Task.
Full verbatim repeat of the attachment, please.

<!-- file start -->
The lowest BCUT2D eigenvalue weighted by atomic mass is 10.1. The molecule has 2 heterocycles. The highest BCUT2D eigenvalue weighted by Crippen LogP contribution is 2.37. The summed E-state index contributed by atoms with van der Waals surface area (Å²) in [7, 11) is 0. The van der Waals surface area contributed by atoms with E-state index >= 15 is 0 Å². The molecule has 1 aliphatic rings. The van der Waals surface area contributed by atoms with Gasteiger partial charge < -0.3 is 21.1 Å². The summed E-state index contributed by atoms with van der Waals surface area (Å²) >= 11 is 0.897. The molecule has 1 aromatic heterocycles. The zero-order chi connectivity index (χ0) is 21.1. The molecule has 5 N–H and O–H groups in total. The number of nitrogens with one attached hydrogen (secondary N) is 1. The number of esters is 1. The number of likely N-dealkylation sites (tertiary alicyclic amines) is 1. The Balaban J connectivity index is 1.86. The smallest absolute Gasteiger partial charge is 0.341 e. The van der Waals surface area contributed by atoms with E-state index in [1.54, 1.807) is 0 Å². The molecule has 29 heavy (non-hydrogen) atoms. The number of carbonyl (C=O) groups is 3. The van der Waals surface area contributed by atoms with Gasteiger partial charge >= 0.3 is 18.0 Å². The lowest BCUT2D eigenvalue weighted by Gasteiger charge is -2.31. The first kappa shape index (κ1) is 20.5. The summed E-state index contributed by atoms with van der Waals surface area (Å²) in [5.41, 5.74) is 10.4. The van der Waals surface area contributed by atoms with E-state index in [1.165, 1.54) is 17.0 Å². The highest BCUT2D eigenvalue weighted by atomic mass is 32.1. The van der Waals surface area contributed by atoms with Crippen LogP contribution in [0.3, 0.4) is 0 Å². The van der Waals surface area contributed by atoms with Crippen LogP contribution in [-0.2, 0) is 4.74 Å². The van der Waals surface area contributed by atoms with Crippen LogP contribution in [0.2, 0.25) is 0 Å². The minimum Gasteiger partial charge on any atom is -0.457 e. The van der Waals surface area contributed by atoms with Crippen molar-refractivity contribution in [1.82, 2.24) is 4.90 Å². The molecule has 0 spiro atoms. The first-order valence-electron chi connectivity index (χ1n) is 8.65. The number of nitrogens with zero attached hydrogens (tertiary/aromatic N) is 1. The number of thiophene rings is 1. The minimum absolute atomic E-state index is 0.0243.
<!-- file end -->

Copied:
The lowest BCUT2D eigenvalue weighted by atomic mass is 10.1. The molecule has 2 heterocycles. The highest BCUT2D eigenvalue weighted by Crippen LogP contribution is 2.37. The summed E-state index contributed by atoms with van der Waals surface area (Å²) in [7, 11) is 0. The van der Waals surface area contributed by atoms with E-state index >= 15 is 0 Å². The molecule has 1 aliphatic rings. The van der Waals surface area contributed by atoms with Gasteiger partial charge < -0.3 is 21.1 Å². The summed E-state index contributed by atoms with van der Waals surface area (Å²) >= 11 is 0.897. The molecule has 1 aromatic heterocycles. The zero-order chi connectivity index (χ0) is 21.1. The molecule has 5 N–H and O–H groups in total. The number of nitrogens with one attached hydrogen (secondary N) is 1. The number of esters is 1. The number of likely N-dealkylation sites (tertiary alicyclic amines) is 1. The Balaban J connectivity index is 1.86. The smallest absolute Gasteiger partial charge is 0.341 e. The van der Waals surface area contributed by atoms with E-state index in [1.54, 1.807) is 0 Å². The molecule has 29 heavy (non-hydrogen) atoms. The number of carbonyl (C=O) groups is 3. The van der Waals surface area contributed by atoms with Gasteiger partial charge >= 0.3 is 18.0 Å². The lowest BCUT2D eigenvalue weighted by Gasteiger charge is -2.31. The first kappa shape index (κ1) is 20.5. The summed E-state index contributed by atoms with van der Waals surface area (Å²) in [5.41, 5.74) is 10.4. The van der Waals surface area contributed by atoms with E-state index in [1.165, 1.54) is 17.0 Å². The highest BCUT2D eigenvalue weighted by atomic mass is 32.1. The van der Waals surface area contributed by atoms with Crippen LogP contribution in [0.3, 0.4) is 0 Å². The van der Waals surface area contributed by atoms with Crippen LogP contribution in [-0.2, 0) is 4.74 Å². The van der Waals surface area contributed by atoms with Crippen LogP contribution in [0.2, 0.25) is 0 Å². The minimum Gasteiger partial charge on any atom is -0.457 e. The van der Waals surface area contributed by atoms with Crippen molar-refractivity contribution in [1.82, 2.24) is 4.90 Å². The molecule has 0 spiro atoms. The first-order valence-electron chi connectivity index (χ1n) is 8.65. The number of nitrogens with zero attached hydrogens (tertiary/aromatic N) is 1. The number of thiophene rings is 1. The minimum absolute atomic E-state index is 0.0243.